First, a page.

Ruins of Uxmal in Mexico

Ruins of Uxmal is one of the most important tourist attractions in and around Merida. Like Chichen Itza, it receives a huge footfall everyday and visitors throng the site to witness several mystic and beautiful buildings that include two great pyramids. Uxmal is a large ruined city of the civilization of the Mayas in Yucatan, Mexico.
Uxmal is Pre-Columbian city that had its first inhabitant around 800 BC. Uxmal which is in ruins today gathered great significance between the 6th century and 2nd Century BC. Several structures were constructed in typical Puuc Style. It began to dominate the political scene from 7th Century AD and became a large territory with great economic significance. However its rapid decline in power and importance remains a mystery.
In Mayan Uxmal’ means ‘thrice built’. It refers to the highest constructions there which is the Pyramid of the magician. It was one of the largest cities with a population of about 25,000.
Tourists visiting the ruins of Uxmal will be flabbergasted by the ruins of the Puuc architecture which had a plain lower section with the upper richly decorated. One of the significant structures among the ruins of Uxmal is the Pyramid of the Magician., which is 117 feet high. Built on an elliptical base, it is the product of five superimposed temples. Taking the stairs from the western side, parts of the first temple can be seen. The second and the third are reached out from the eastern side. The fourth is visible from the western side. To the top of the eastern stairs is fifth temple which according to legends was raised by the dwarf boy in one night to save being executed by the king.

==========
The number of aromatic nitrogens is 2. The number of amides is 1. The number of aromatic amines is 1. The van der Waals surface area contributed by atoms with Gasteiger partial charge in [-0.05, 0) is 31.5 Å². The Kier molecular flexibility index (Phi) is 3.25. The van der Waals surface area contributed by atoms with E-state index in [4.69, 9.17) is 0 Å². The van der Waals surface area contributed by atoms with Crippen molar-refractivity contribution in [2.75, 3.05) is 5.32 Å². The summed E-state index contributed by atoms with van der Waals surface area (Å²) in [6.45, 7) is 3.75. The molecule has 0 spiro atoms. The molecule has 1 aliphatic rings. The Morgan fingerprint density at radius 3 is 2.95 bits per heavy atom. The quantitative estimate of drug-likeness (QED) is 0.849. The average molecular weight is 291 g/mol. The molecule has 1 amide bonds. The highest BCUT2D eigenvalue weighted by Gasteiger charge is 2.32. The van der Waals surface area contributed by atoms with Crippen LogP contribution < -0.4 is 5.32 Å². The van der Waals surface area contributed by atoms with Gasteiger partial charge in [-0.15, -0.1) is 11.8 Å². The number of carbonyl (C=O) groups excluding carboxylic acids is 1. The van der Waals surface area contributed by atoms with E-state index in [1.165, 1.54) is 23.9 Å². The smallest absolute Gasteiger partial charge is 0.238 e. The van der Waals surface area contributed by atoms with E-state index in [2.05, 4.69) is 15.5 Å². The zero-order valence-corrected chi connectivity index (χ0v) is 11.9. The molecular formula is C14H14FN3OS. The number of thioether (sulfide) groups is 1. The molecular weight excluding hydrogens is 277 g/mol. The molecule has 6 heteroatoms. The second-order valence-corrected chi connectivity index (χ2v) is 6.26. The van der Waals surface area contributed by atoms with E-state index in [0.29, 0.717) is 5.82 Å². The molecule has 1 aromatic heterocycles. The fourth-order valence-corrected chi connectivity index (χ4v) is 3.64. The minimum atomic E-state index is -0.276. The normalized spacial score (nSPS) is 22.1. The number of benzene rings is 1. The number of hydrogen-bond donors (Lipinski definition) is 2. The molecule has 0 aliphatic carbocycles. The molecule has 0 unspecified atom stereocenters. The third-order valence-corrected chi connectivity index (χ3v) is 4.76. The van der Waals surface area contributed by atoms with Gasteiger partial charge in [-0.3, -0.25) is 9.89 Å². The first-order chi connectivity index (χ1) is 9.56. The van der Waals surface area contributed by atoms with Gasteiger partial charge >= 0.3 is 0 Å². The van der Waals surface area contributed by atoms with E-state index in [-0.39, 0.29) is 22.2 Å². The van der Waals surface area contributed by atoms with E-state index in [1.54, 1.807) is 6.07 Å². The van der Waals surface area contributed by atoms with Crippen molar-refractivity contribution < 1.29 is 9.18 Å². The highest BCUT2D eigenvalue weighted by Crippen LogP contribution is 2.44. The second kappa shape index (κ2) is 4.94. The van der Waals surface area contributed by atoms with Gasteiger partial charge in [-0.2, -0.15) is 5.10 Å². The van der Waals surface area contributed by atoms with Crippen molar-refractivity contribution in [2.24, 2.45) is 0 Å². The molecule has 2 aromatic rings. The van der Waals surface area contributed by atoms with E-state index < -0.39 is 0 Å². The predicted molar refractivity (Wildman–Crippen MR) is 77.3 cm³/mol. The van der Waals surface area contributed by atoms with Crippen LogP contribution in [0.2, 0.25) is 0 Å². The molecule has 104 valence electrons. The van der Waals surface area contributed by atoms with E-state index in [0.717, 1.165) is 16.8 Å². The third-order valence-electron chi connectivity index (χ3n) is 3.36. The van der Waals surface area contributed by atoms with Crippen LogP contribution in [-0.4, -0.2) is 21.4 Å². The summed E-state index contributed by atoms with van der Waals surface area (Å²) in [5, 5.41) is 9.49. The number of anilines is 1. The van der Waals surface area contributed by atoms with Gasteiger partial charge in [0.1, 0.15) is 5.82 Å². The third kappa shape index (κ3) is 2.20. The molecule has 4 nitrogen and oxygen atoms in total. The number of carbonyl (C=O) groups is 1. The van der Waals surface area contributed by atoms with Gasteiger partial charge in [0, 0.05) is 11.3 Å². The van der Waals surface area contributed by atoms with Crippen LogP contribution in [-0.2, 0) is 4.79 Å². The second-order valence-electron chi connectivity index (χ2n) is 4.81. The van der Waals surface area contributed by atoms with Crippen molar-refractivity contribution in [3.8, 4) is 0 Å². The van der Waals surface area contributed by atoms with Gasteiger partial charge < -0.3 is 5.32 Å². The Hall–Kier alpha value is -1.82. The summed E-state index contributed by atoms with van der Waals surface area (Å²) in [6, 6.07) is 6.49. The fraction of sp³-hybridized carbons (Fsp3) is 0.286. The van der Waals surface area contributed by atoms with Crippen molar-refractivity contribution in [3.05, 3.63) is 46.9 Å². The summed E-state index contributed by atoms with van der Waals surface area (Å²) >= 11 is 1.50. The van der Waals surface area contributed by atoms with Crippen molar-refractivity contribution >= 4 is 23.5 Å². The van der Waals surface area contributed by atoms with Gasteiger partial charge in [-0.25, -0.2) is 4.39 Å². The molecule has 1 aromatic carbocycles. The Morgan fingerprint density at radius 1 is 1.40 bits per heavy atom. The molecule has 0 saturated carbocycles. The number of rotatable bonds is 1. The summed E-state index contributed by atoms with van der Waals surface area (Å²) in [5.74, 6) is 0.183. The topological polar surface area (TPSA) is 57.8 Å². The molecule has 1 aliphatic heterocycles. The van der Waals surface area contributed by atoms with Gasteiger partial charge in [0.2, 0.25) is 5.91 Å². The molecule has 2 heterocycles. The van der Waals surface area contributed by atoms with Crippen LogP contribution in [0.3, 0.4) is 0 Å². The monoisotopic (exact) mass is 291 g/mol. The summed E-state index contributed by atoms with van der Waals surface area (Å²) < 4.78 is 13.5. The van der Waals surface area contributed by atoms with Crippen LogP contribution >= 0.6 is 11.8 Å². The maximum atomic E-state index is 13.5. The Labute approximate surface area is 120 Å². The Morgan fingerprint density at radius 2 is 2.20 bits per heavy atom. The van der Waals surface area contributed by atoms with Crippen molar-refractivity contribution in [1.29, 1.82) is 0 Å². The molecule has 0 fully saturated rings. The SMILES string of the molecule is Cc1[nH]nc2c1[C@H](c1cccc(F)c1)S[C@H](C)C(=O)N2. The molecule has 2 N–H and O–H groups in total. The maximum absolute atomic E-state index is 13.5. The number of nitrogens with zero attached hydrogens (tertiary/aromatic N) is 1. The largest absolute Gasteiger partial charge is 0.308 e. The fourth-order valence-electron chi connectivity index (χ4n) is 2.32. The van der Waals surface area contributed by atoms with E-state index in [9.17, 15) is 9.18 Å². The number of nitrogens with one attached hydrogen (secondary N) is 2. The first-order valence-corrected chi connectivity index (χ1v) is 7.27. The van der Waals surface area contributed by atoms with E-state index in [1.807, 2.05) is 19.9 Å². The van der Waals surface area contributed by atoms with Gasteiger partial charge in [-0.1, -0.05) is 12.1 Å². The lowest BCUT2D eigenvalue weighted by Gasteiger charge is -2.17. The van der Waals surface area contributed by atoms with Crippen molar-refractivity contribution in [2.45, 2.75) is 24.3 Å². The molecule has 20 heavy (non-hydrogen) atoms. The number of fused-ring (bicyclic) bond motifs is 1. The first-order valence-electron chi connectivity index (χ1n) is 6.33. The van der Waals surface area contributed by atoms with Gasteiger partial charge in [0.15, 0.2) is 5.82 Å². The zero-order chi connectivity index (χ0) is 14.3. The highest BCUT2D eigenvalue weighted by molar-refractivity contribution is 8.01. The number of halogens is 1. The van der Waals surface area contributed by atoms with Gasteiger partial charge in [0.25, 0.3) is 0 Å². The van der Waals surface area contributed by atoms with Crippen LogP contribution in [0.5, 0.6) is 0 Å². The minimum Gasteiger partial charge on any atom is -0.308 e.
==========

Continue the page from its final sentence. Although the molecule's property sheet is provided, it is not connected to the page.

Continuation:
There is another important building known as the Nunnery Quadrangle. It is a collection of four buildings. It was named as Cas de las Monjas by the Spanish because of the 74 small rooms around the courtyard which the similar the nunneries. The building is a fine specimen of Spanish architecture and is indicative of the Spanish hold over the region.
One of the finest specimens of the Puuc architecture is the palace of the Governor which is built upon an artificial raised platform and is believed to be constructed around 987 AD. Depiction in the building includes serpents, lattices and masks and great figure with long plumed head dress.
In order to enjoy the sights at the ruins of Uxmal, the best time is to visit at night and be a witness to the Light and Sound Show that is held daily. It is open to visitors all days and free passage to the ruin sites is allowed on Sundays. An overnight stay at the Ruins of Uxmal can be an enjoyable one and the site can be driven to for the Caribbean coast in just 6 hours.